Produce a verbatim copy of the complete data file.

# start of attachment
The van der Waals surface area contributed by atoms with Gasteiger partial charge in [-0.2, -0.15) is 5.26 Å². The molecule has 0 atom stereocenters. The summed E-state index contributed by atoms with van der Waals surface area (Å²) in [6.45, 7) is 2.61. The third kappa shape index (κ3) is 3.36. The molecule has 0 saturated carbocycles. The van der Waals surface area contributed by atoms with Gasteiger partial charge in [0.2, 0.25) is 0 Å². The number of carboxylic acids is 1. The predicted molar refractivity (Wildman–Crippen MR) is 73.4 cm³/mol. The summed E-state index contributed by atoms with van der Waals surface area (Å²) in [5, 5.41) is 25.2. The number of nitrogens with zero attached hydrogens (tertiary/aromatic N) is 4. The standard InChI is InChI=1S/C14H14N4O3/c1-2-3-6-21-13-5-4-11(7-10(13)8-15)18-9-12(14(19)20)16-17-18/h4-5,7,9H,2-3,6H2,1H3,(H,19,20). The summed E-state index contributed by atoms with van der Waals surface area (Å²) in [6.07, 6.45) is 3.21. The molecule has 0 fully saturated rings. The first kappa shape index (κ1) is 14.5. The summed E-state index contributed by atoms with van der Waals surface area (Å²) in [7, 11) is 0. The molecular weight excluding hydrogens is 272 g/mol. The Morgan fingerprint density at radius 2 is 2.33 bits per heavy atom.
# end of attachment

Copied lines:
The van der Waals surface area contributed by atoms with Gasteiger partial charge in [-0.2, -0.15) is 5.26 Å². The molecule has 0 atom stereocenters. The summed E-state index contributed by atoms with van der Waals surface area (Å²) in [6.45, 7) is 2.61. The third kappa shape index (κ3) is 3.36. The molecule has 0 saturated carbocycles. The van der Waals surface area contributed by atoms with Gasteiger partial charge in [0.2, 0.25) is 0 Å². The number of carboxylic acids is 1. The predicted molar refractivity (Wildman–Crippen MR) is 73.4 cm³/mol. The summed E-state index contributed by atoms with van der Waals surface area (Å²) in [5, 5.41) is 25.2. The number of nitrogens with zero attached hydrogens (tertiary/aromatic N) is 4. The standard InChI is InChI=1S/C14H14N4O3/c1-2-3-6-21-13-5-4-11(7-10(13)8-15)18-9-12(14(19)20)16-17-18/h4-5,7,9H,2-3,6H2,1H3,(H,19,20). The summed E-state index contributed by atoms with van der Waals surface area (Å²) in [6.07, 6.45) is 3.21. The molecule has 0 fully saturated rings. The first kappa shape index (κ1) is 14.5. The summed E-state index contributed by atoms with van der Waals surface area (Å²) in [7, 11) is 0. The molecular weight excluding hydrogens is 272 g/mol. The Morgan fingerprint density at radius 2 is 2.33 bits per heavy atom.